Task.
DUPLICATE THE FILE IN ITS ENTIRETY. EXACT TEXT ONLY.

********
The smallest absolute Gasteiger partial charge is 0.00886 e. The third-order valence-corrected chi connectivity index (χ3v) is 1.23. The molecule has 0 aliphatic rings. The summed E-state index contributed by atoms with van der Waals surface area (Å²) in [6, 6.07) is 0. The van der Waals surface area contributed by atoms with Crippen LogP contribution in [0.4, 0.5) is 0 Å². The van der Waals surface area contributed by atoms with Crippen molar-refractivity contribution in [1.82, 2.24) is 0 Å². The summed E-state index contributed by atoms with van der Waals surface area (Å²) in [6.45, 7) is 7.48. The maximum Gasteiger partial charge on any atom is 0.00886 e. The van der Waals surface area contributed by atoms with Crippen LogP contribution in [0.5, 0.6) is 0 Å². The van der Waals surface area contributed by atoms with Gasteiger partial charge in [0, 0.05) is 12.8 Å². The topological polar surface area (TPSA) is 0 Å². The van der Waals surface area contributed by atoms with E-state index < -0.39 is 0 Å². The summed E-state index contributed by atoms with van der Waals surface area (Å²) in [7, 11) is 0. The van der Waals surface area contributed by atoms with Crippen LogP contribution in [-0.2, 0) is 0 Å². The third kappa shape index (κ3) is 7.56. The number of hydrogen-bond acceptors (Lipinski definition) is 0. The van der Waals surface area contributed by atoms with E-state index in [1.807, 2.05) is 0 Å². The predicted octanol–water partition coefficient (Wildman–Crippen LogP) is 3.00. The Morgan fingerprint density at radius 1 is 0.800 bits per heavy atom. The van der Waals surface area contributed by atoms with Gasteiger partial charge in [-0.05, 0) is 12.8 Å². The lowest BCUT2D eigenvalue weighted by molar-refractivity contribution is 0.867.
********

The smallest absolute Gasteiger partial charge is 0.00886 e. The third-order valence-corrected chi connectivity index (χ3v) is 1.23. The molecule has 0 aliphatic rings. The summed E-state index contributed by atoms with van der Waals surface area (Å²) in [6, 6.07) is 0. The van der Waals surface area contributed by atoms with Crippen LogP contribution in [0.4, 0.5) is 0 Å². The van der Waals surface area contributed by atoms with Crippen molar-refractivity contribution in [1.82, 2.24) is 0 Å². The summed E-state index contributed by atoms with van der Waals surface area (Å²) in [6.45, 7) is 7.48. The maximum Gasteiger partial charge on any atom is 0.00886 e. The van der Waals surface area contributed by atoms with Crippen LogP contribution in [0.5, 0.6) is 0 Å². The van der Waals surface area contributed by atoms with Gasteiger partial charge in [0, 0.05) is 12.8 Å². The topological polar surface area (TPSA) is 0 Å². The van der Waals surface area contributed by atoms with E-state index < -0.39 is 0 Å². The summed E-state index contributed by atoms with van der Waals surface area (Å²) in [7, 11) is 0. The van der Waals surface area contributed by atoms with Crippen LogP contribution in [-0.2, 0) is 0 Å². The third kappa shape index (κ3) is 7.56. The number of hydrogen-bond acceptors (Lipinski definition) is 0. The van der Waals surface area contributed by atoms with E-state index in [1.807, 2.05) is 0 Å². The predicted octanol–water partition coefficient (Wildman–Crippen LogP) is 3.00. The Morgan fingerprint density at radius 1 is 0.800 bits per heavy atom. The van der Waals surface area contributed by atoms with Gasteiger partial charge in [-0.05, 0) is 12.8 Å². The lowest BCUT2D eigenvalue weighted by molar-refractivity contribution is 0.867.